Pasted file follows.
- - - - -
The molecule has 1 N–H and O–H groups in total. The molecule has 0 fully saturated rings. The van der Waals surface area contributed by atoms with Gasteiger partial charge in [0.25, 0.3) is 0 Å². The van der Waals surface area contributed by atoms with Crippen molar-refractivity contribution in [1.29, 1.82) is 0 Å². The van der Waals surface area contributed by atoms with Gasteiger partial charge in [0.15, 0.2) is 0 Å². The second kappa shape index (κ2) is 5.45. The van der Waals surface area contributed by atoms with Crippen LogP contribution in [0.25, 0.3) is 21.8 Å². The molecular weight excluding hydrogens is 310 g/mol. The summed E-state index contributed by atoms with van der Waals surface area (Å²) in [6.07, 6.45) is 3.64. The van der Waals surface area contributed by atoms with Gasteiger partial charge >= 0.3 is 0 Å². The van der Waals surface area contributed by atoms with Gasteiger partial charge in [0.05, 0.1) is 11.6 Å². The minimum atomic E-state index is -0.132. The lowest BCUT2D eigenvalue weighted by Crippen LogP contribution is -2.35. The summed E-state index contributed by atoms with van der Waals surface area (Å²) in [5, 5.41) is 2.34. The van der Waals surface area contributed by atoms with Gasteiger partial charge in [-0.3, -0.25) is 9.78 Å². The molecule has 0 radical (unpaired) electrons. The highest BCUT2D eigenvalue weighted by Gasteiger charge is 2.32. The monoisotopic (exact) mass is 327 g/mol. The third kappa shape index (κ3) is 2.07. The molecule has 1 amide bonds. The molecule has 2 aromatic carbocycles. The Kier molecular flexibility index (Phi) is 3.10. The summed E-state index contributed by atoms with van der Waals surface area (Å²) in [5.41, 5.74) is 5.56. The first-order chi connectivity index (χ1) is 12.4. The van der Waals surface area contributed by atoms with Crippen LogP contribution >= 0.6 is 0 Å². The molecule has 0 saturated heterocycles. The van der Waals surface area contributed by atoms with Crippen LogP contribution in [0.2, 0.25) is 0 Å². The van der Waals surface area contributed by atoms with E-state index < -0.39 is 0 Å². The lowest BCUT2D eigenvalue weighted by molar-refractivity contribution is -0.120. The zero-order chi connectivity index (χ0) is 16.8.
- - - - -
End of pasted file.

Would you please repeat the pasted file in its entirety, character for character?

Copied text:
The molecule has 1 N–H and O–H groups in total. The molecule has 0 fully saturated rings. The van der Waals surface area contributed by atoms with Gasteiger partial charge in [0.25, 0.3) is 0 Å². The van der Waals surface area contributed by atoms with Crippen molar-refractivity contribution in [1.29, 1.82) is 0 Å². The van der Waals surface area contributed by atoms with Gasteiger partial charge in [0.15, 0.2) is 0 Å². The second kappa shape index (κ2) is 5.45. The van der Waals surface area contributed by atoms with Crippen LogP contribution in [0.25, 0.3) is 21.8 Å². The molecular weight excluding hydrogens is 310 g/mol. The summed E-state index contributed by atoms with van der Waals surface area (Å²) in [6.07, 6.45) is 3.64. The van der Waals surface area contributed by atoms with Gasteiger partial charge >= 0.3 is 0 Å². The van der Waals surface area contributed by atoms with Gasteiger partial charge in [0.05, 0.1) is 11.6 Å². The minimum atomic E-state index is -0.132. The lowest BCUT2D eigenvalue weighted by Crippen LogP contribution is -2.35. The summed E-state index contributed by atoms with van der Waals surface area (Å²) in [5, 5.41) is 2.34. The van der Waals surface area contributed by atoms with Gasteiger partial charge in [-0.3, -0.25) is 9.78 Å². The molecule has 0 radical (unpaired) electrons. The highest BCUT2D eigenvalue weighted by Gasteiger charge is 2.32. The monoisotopic (exact) mass is 327 g/mol. The third kappa shape index (κ3) is 2.07. The molecule has 1 amide bonds. The molecule has 2 aromatic carbocycles. The Kier molecular flexibility index (Phi) is 3.10. The summed E-state index contributed by atoms with van der Waals surface area (Å²) in [5.41, 5.74) is 5.56. The first-order chi connectivity index (χ1) is 12.4. The van der Waals surface area contributed by atoms with Crippen LogP contribution >= 0.6 is 0 Å². The molecule has 0 saturated heterocycles. The van der Waals surface area contributed by atoms with Crippen LogP contribution in [0.2, 0.25) is 0 Å². The van der Waals surface area contributed by atoms with E-state index < -0.39 is 0 Å². The lowest BCUT2D eigenvalue weighted by molar-refractivity contribution is -0.120. The zero-order chi connectivity index (χ0) is 16.8.